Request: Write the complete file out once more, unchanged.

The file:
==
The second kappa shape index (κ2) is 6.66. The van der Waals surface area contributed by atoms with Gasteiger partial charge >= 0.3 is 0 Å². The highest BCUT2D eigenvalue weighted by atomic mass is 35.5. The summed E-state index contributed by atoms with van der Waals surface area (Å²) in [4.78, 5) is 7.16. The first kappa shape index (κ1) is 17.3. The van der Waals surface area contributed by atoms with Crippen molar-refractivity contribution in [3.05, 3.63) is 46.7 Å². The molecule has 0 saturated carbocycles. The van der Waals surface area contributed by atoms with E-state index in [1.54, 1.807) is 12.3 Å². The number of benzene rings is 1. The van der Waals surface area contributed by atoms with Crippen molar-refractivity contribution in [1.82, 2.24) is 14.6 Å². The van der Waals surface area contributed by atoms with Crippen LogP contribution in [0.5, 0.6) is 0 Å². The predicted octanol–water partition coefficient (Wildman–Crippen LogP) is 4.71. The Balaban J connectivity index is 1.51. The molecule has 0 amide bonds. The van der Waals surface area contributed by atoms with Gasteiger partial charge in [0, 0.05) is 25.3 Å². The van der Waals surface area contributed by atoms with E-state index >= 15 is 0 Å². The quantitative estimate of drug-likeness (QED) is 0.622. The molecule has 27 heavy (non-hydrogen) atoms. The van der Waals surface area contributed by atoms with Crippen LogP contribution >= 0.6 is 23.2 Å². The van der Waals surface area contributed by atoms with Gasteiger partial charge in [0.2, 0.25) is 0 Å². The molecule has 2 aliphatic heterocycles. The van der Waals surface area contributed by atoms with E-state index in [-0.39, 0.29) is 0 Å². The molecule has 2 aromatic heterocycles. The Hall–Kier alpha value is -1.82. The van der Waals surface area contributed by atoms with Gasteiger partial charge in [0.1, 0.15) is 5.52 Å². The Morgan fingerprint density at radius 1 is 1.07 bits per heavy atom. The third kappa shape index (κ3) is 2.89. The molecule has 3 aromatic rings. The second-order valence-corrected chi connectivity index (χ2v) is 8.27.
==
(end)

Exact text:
The second kappa shape index (κ2) is 6.66. The van der Waals surface area contributed by atoms with Gasteiger partial charge >= 0.3 is 0 Å². The highest BCUT2D eigenvalue weighted by atomic mass is 35.5. The summed E-state index contributed by atoms with van der Waals surface area (Å²) in [4.78, 5) is 7.16. The first kappa shape index (κ1) is 17.3. The van der Waals surface area contributed by atoms with Crippen molar-refractivity contribution in [3.05, 3.63) is 46.7 Å². The molecule has 0 saturated carbocycles. The van der Waals surface area contributed by atoms with E-state index in [1.54, 1.807) is 12.3 Å². The number of benzene rings is 1. The van der Waals surface area contributed by atoms with Crippen molar-refractivity contribution in [1.82, 2.24) is 14.6 Å². The van der Waals surface area contributed by atoms with Crippen LogP contribution in [0.5, 0.6) is 0 Å². The predicted octanol–water partition coefficient (Wildman–Crippen LogP) is 4.71. The Balaban J connectivity index is 1.51. The molecule has 0 amide bonds. The van der Waals surface area contributed by atoms with Gasteiger partial charge in [0, 0.05) is 25.3 Å². The van der Waals surface area contributed by atoms with E-state index >= 15 is 0 Å². The quantitative estimate of drug-likeness (QED) is 0.622. The molecule has 27 heavy (non-hydrogen) atoms. The van der Waals surface area contributed by atoms with Crippen LogP contribution >= 0.6 is 23.2 Å². The van der Waals surface area contributed by atoms with Gasteiger partial charge in [0.2, 0.25) is 0 Å². The molecule has 2 aliphatic heterocycles. The van der Waals surface area contributed by atoms with E-state index in [-0.39, 0.29) is 0 Å². The molecule has 2 aromatic heterocycles. The Hall–Kier alpha value is -1.82. The van der Waals surface area contributed by atoms with Gasteiger partial charge in [0.1, 0.15) is 5.52 Å². The Morgan fingerprint density at radius 1 is 1.07 bits per heavy atom. The third kappa shape index (κ3) is 2.89. The molecule has 3 aromatic rings. The second-order valence-corrected chi connectivity index (χ2v) is 8.27.